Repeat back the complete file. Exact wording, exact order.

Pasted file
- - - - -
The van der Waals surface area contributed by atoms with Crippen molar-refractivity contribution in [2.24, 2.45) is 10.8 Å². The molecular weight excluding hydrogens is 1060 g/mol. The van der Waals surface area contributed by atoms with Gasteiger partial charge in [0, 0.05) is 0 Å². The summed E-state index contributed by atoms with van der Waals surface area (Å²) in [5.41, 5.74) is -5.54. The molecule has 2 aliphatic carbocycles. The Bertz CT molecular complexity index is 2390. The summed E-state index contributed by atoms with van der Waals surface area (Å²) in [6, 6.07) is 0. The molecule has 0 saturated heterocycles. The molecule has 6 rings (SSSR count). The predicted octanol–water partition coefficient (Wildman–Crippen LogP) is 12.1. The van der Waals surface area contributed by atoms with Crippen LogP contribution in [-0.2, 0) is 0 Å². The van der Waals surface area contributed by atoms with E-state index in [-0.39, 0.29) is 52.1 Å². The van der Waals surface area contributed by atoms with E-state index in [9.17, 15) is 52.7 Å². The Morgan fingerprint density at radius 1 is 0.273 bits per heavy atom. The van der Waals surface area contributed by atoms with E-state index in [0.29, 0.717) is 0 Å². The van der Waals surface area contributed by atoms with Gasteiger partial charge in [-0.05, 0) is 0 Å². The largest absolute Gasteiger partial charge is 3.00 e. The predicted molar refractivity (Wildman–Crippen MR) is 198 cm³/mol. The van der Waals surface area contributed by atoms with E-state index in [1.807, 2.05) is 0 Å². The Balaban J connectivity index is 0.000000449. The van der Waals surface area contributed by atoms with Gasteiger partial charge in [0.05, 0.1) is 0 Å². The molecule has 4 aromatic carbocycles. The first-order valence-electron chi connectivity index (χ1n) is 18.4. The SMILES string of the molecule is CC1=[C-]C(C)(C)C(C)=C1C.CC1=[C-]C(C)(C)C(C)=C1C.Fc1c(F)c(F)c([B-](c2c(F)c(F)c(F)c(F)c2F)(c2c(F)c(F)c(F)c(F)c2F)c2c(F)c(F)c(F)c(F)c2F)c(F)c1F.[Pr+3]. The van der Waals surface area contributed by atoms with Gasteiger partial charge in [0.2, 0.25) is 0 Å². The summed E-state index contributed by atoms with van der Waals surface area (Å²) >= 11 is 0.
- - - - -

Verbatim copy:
The van der Waals surface area contributed by atoms with Crippen molar-refractivity contribution in [2.24, 2.45) is 10.8 Å². The molecular weight excluding hydrogens is 1060 g/mol. The van der Waals surface area contributed by atoms with Gasteiger partial charge in [0, 0.05) is 0 Å². The summed E-state index contributed by atoms with van der Waals surface area (Å²) in [5.41, 5.74) is -5.54. The molecule has 2 aliphatic carbocycles. The Bertz CT molecular complexity index is 2390. The summed E-state index contributed by atoms with van der Waals surface area (Å²) in [6, 6.07) is 0. The molecule has 0 saturated heterocycles. The molecule has 6 rings (SSSR count). The predicted octanol–water partition coefficient (Wildman–Crippen LogP) is 12.1. The van der Waals surface area contributed by atoms with Crippen LogP contribution in [-0.2, 0) is 0 Å². The van der Waals surface area contributed by atoms with E-state index in [-0.39, 0.29) is 52.1 Å². The van der Waals surface area contributed by atoms with E-state index in [9.17, 15) is 52.7 Å². The Morgan fingerprint density at radius 1 is 0.273 bits per heavy atom. The van der Waals surface area contributed by atoms with E-state index in [0.29, 0.717) is 0 Å². The van der Waals surface area contributed by atoms with Gasteiger partial charge in [-0.05, 0) is 0 Å². The largest absolute Gasteiger partial charge is 3.00 e. The predicted molar refractivity (Wildman–Crippen MR) is 198 cm³/mol. The van der Waals surface area contributed by atoms with E-state index in [1.807, 2.05) is 0 Å². The Balaban J connectivity index is 0.000000449. The van der Waals surface area contributed by atoms with Gasteiger partial charge in [0.05, 0.1) is 0 Å². The molecule has 4 aromatic carbocycles. The first-order valence-electron chi connectivity index (χ1n) is 18.4. The SMILES string of the molecule is CC1=[C-]C(C)(C)C(C)=C1C.CC1=[C-]C(C)(C)C(C)=C1C.Fc1c(F)c(F)c([B-](c2c(F)c(F)c(F)c(F)c2F)(c2c(F)c(F)c(F)c(F)c2F)c2c(F)c(F)c(F)c(F)c2F)c(F)c1F.[Pr+3]. The van der Waals surface area contributed by atoms with Gasteiger partial charge in [0.2, 0.25) is 0 Å². The summed E-state index contributed by atoms with van der Waals surface area (Å²) >= 11 is 0.